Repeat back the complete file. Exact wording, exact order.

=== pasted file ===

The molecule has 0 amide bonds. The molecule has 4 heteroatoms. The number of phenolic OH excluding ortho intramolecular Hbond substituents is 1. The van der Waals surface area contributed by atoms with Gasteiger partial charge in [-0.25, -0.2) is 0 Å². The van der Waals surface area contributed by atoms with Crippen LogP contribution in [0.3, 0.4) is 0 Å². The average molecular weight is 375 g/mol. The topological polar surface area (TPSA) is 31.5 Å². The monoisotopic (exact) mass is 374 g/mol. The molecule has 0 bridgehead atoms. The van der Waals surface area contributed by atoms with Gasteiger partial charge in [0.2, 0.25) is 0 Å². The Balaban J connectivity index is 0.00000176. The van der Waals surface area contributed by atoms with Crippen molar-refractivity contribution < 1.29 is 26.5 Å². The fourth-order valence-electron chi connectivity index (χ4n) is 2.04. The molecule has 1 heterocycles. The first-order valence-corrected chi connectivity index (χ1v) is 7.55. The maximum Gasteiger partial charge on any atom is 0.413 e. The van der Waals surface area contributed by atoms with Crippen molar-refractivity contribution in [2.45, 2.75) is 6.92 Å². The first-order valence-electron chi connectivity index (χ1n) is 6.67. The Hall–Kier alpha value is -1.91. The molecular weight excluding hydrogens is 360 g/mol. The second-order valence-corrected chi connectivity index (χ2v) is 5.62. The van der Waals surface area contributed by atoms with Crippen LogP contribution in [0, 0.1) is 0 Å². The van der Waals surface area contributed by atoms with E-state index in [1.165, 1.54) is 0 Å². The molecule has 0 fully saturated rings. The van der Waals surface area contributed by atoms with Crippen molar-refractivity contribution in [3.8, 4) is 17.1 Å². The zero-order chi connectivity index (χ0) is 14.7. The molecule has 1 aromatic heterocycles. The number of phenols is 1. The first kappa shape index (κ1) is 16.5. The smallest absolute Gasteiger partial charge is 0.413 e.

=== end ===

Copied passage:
The molecule has 0 amide bonds. The molecule has 4 heteroatoms. The number of phenolic OH excluding ortho intramolecular Hbond substituents is 1. The van der Waals surface area contributed by atoms with Gasteiger partial charge in [-0.25, -0.2) is 0 Å². The van der Waals surface area contributed by atoms with Crippen LogP contribution in [0.3, 0.4) is 0 Å². The average molecular weight is 375 g/mol. The topological polar surface area (TPSA) is 31.5 Å². The monoisotopic (exact) mass is 374 g/mol. The molecule has 0 bridgehead atoms. The van der Waals surface area contributed by atoms with Gasteiger partial charge in [0.2, 0.25) is 0 Å². The Balaban J connectivity index is 0.00000176. The van der Waals surface area contributed by atoms with Crippen molar-refractivity contribution < 1.29 is 26.5 Å². The fourth-order valence-electron chi connectivity index (χ4n) is 2.04. The molecule has 1 heterocycles. The first-order valence-corrected chi connectivity index (χ1v) is 7.55. The maximum Gasteiger partial charge on any atom is 0.413 e. The van der Waals surface area contributed by atoms with Crippen molar-refractivity contribution in [2.45, 2.75) is 6.92 Å². The first-order valence-electron chi connectivity index (χ1n) is 6.67. The Hall–Kier alpha value is -1.91. The molecular weight excluding hydrogens is 360 g/mol. The second-order valence-corrected chi connectivity index (χ2v) is 5.62. The van der Waals surface area contributed by atoms with Crippen LogP contribution in [0, 0.1) is 0 Å². The van der Waals surface area contributed by atoms with E-state index in [1.165, 1.54) is 0 Å². The molecule has 0 fully saturated rings. The van der Waals surface area contributed by atoms with Crippen molar-refractivity contribution in [3.8, 4) is 17.1 Å². The zero-order chi connectivity index (χ0) is 14.7. The molecule has 1 aromatic heterocycles. The number of phenols is 1. The first kappa shape index (κ1) is 16.5. The smallest absolute Gasteiger partial charge is 0.413 e.